When things go wrong between players

Local Tennis Leagues seeks to provide a supportive context in which to play friendly, competitive tennis. But occasionally things go wrong. Here we offer some advice on dealing with difficult situations and resolving conflicts, and outline the steps the we are likely to take when tackling disputes.

Conflict between our players is, thankfully, very rare. Around 30,000 friendly, competitive matches are played every year and finish without any problem at all. But very occasionally, something goes wrong and when it does, the distress caused to the players and also to us as organisers, is enormous.

It can be the smallest thing: a bad line call; someone not apologising for being late; a misunderstanding over booking a court. Whatever the initial trigger, arguments between two players can escalate very quickly.

Not infrequently, the argument lands in our inbox with two people feeling extremely angry and upset. Since we were not there, it is not possible for us to know exactly what happened so here is a guide to what we can do and what we cannot do.

We can…

  • make a call based on our rules (eg whether or not something meets the criteria for a walkover)
  • make sure both players understand the rules and ask that they will abide by them if they wish to continue
  • follow up a formal complaint (but please see the information below before you make one)
  • We can tell players they can no longer play in our league: this is very rare but it will be applied if there is a breach of our rules
  • We can insist that the courtesy rule about treating other players – and us – with courtesy is adhered to and refuse to let someone play if, among other things, they use threats, violence or abusive language
  • We can rule that a match is:

Complete: though if there has been a dispute, this is unlikely
To be continued: the most common outcome
Void: very rare as we always want to acknowledge the tennis that has been played.

We cannot…

Sometimes players have unreasonable expectations about what we - or tennis officials in general - are able to do to help resolve issues. We can not, among other things...

  • take witness statements! We are not a court of law!
  • ask spectators what they think; no umpire in a professional tennis match canvasses opinion for other people’s point of view. Nor do we!
  • pass a definitive judgement on what happened during a disputed incident when we were not present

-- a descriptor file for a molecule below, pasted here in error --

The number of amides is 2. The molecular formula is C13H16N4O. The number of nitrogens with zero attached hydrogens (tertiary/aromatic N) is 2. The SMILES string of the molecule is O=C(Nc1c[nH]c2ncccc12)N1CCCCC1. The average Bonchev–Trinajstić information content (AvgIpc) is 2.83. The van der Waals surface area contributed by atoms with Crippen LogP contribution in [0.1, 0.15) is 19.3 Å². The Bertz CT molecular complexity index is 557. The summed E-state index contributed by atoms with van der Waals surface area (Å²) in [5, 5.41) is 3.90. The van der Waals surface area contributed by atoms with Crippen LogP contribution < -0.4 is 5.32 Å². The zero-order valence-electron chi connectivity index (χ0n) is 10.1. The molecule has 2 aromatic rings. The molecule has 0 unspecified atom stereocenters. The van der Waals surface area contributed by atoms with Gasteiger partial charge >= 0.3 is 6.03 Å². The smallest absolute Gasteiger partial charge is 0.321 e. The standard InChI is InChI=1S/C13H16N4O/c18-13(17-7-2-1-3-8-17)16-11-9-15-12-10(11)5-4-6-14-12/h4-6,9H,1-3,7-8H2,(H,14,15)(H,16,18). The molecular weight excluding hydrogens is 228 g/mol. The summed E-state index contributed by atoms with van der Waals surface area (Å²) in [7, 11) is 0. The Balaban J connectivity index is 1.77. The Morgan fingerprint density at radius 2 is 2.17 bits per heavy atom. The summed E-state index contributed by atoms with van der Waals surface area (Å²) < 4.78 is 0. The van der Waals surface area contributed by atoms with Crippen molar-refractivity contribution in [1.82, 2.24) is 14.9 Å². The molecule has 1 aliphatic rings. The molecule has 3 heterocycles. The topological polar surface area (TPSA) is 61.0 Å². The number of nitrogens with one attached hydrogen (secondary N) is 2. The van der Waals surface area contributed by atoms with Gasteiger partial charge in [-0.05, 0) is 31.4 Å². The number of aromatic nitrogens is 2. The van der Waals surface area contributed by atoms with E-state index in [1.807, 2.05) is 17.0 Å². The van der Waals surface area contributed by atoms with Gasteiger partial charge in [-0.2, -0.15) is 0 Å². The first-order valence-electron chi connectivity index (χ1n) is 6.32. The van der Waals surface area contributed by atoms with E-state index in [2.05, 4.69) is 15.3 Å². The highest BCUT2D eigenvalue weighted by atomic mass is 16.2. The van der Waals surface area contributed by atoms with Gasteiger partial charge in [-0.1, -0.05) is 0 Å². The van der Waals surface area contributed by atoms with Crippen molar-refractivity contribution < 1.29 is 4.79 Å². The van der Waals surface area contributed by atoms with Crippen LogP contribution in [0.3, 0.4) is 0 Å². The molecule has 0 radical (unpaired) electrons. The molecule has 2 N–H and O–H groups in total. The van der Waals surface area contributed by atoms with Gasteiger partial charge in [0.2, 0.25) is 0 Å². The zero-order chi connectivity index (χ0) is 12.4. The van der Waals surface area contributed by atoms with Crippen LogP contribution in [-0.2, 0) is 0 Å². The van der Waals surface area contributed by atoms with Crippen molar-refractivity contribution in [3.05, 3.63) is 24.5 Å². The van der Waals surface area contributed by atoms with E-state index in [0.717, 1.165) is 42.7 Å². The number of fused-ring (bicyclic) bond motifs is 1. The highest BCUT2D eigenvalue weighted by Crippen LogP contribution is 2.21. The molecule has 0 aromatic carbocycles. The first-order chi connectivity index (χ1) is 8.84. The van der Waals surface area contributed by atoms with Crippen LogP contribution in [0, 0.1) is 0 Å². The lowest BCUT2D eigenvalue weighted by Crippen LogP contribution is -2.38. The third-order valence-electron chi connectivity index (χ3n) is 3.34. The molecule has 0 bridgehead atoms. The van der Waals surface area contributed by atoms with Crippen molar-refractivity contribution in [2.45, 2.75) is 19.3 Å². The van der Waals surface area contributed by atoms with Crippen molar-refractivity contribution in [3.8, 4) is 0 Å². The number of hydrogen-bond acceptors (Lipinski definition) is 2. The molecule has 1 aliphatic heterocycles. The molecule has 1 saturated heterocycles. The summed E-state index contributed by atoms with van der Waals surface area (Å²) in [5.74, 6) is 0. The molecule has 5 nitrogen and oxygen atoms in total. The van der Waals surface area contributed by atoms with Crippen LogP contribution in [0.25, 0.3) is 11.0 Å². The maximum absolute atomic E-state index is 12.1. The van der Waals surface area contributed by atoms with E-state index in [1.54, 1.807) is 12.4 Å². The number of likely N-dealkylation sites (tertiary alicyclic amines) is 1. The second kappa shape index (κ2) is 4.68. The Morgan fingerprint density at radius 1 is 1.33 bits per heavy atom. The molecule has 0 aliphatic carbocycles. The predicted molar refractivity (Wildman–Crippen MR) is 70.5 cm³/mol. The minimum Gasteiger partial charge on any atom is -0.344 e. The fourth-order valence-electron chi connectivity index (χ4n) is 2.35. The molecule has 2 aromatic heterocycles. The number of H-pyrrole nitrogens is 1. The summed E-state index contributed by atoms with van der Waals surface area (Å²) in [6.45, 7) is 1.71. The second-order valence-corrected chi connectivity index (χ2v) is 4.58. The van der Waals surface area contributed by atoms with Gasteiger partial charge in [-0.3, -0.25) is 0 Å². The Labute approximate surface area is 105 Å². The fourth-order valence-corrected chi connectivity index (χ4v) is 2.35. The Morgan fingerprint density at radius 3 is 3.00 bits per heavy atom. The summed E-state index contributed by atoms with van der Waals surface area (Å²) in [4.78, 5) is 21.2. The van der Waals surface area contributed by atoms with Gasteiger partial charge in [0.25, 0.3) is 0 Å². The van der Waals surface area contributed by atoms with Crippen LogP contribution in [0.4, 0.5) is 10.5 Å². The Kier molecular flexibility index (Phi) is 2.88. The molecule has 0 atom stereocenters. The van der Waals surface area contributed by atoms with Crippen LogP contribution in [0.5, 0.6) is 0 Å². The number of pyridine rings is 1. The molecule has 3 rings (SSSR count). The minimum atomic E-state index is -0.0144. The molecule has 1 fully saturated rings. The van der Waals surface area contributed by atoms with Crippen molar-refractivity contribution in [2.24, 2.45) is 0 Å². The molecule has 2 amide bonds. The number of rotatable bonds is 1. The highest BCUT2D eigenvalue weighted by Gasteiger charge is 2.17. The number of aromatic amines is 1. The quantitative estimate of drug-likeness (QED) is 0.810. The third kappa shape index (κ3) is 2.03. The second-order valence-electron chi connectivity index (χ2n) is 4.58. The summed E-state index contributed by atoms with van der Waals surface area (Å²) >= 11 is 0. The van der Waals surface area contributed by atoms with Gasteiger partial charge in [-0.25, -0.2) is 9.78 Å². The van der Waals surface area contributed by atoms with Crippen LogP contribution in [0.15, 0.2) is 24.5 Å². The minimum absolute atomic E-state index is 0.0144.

• conduct a forensic investigation about what happened asking, for instance, players to submit all their emails, texts or any other message.
  • intervene in an issue that has been referred to the police or other statutory authority or ignore the rulings of individuals or organisations that have jurisdiction over courts and venues
  • pursue a complaint after we deem it closed
  • agree to entry into future rounds based on avoiding playing particular individuals

What to expect if you raise an issue with us

If things do go wrong in a match and you raise the issue with us, we may:

  • ask you more questions about what happened.
  • ask you for permission to share what you have told us with your opponent.
  • ask if you want to make a formal complaint.
  • offer you the opportunity to resolve the issue by contacting the other party "after the dust has settled" and refer you to this page on our website.

Often the other party to the issue will also raise the issue and may also make a complaint.

When we pursue a complaint we will seek to resolve the status of the match, award points accordingly and discipline any player if necessary.

As part of the any disciplinary process we will seek reassurances that players understand and agree to abide by our rules. If a player can not assure us that they will abide by the rules, or if in our judgement the incident is sufficiently serious to warrant it, they may be removed from the current and/or future rounds.

The details of any disciplinary process are treated as private and are between Local Tennis League and the individual player.

Players should have reasonable expectations about what we can and can not do. We can not punish players beyond the scope of the rules of the league.

Resolving conflicts, what you can do

Ideally, of course, any difficulty would be resolved amicably between players themselves. Often just making sure you understand the rules and etiquette of the game is enough to prevent problems. We know, however. that this is not always easy and that we all fall out with people sometimes. The good news is that conflict resolution is a learnable skill and it is an extremely valuable one to learn.